The statute further provides that
[i]n lieu of requiring connection under this subsection and in order to avoid hardship, the city may require payment of a periodic availability charge, not to exceed the minimum periodic service charge for properties that are connected.
Thus a municipal board, in its discretion, may offer an alternative to mandatory connection to its water or sewer system. If a property that is otherwise eligible for mandatory connection does not connect to the municipality’s water or sewer system, the unit may impose an availability fee on the property owner. The availability fee may not exceed the periodic (monthly, bi-monthly, etc.) administrative or overhead charge that is assessed to actual water or sewer customers. (A water or sewer bill typically has two components—a fixed administrative or overhead charge and a variable charge based on actual usage. It is the fixed administrative or overhead charge that also may be assessed as an availability fee.)
Once a property is connected to a municipality’s water or sewer line, the unit no longer is authorized to charge the property owner an availability fee. This is true even if there is no actual consumption at the property. Instead, the unit is allowed to assess the periodic administrative or overhead charge (even if there is no consumption). The property owner, however, is not legally liable to pay the charge unless he or she actually established the account for utility service with the unit.
(Note that, pursuant to S.L. 2011-396 (HB 845), a municipality’s authority to impose an availability fee on properties that are involuntarily annexed may be restricted. Click here for more information.)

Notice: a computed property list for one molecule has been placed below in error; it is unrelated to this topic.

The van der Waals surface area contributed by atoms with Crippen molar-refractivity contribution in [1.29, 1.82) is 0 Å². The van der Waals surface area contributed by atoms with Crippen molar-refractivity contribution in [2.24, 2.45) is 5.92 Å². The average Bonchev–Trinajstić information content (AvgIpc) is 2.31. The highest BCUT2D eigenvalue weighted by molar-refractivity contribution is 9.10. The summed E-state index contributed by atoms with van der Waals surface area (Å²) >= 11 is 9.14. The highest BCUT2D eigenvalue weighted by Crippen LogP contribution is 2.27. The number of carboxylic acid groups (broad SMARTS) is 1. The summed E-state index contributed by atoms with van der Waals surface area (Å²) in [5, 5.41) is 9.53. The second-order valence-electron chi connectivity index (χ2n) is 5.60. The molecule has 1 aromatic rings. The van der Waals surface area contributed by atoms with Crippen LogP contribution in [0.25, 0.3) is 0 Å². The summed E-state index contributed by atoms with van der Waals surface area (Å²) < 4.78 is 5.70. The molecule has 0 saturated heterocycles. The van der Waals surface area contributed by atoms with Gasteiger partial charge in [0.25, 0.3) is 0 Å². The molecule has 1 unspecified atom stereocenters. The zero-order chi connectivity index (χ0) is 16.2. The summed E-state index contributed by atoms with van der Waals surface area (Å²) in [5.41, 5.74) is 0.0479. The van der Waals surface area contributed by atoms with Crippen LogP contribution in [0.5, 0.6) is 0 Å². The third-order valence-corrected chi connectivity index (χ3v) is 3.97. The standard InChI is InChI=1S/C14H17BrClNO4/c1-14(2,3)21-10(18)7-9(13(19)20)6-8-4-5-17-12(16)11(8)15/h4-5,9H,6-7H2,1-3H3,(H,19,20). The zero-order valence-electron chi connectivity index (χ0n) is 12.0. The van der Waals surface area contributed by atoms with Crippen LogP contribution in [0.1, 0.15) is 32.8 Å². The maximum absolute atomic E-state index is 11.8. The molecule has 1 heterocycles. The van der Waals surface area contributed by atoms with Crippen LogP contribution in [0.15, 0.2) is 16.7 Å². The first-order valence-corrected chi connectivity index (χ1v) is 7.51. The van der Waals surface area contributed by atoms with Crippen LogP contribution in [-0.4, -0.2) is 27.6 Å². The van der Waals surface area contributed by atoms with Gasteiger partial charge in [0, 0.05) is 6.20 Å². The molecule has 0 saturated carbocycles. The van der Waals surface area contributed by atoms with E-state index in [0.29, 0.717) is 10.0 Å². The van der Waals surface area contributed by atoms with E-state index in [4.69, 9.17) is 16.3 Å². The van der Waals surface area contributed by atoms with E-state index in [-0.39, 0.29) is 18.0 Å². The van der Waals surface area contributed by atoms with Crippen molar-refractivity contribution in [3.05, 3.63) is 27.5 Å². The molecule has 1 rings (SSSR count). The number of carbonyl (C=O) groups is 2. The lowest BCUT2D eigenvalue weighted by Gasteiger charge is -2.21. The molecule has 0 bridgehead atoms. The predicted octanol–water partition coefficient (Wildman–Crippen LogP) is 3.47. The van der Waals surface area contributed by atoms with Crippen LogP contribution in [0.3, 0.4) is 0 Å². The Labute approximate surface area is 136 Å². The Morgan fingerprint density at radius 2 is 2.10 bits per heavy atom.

County Authority to Impose Water and Sewer Availability Fees
A county has parallel authority to require developed residential or commercial property located within a reasonable distance of a water or sewer line that is owned, leased, or operated by or on behalf of the county to connect to the county water or sewer systems. G.S. 153A-284.
A county’s authority to impose an availability fee, however, appears to be far more limited than a municipality’s. G.S. 153A-284 provides that:
[i]n the case of improved property that would qualify for the issuance of a building permit for the construction of one or more residential dwelling units or commercial establishments and where the county has installed water or sewer lines or a combination thereof directly available to the property, the county may require payment of a periodic availability charge, not to exceed the minimum periodic service charge for properties that are connected.
This provision was added to G.S. 153A-284 in 1995. S.L. 1995-511. It seems to limit a county’s availability fee authority to those situations where the county’s water or sewer lines are directly available to property that has been improved to the extent that it would qualify for the issuance of a residential or commercial building permit, but where no structures actually have been constructed. Once a building permit is issued, though, the county’s only option is to force the property owner to connect to its water or sewer systems.
(Note that sanitary districts and certain water and sewer authorities have similar authority to counties with respect to mandating connections and imposing availability fees. See G.S. 130A-55(16)(a); G.S. 162A-6(a)(14d). Metropolitan sewerage districts have authority to mandate connections but not to impose availability fees. G.S. 162A-69(13b).)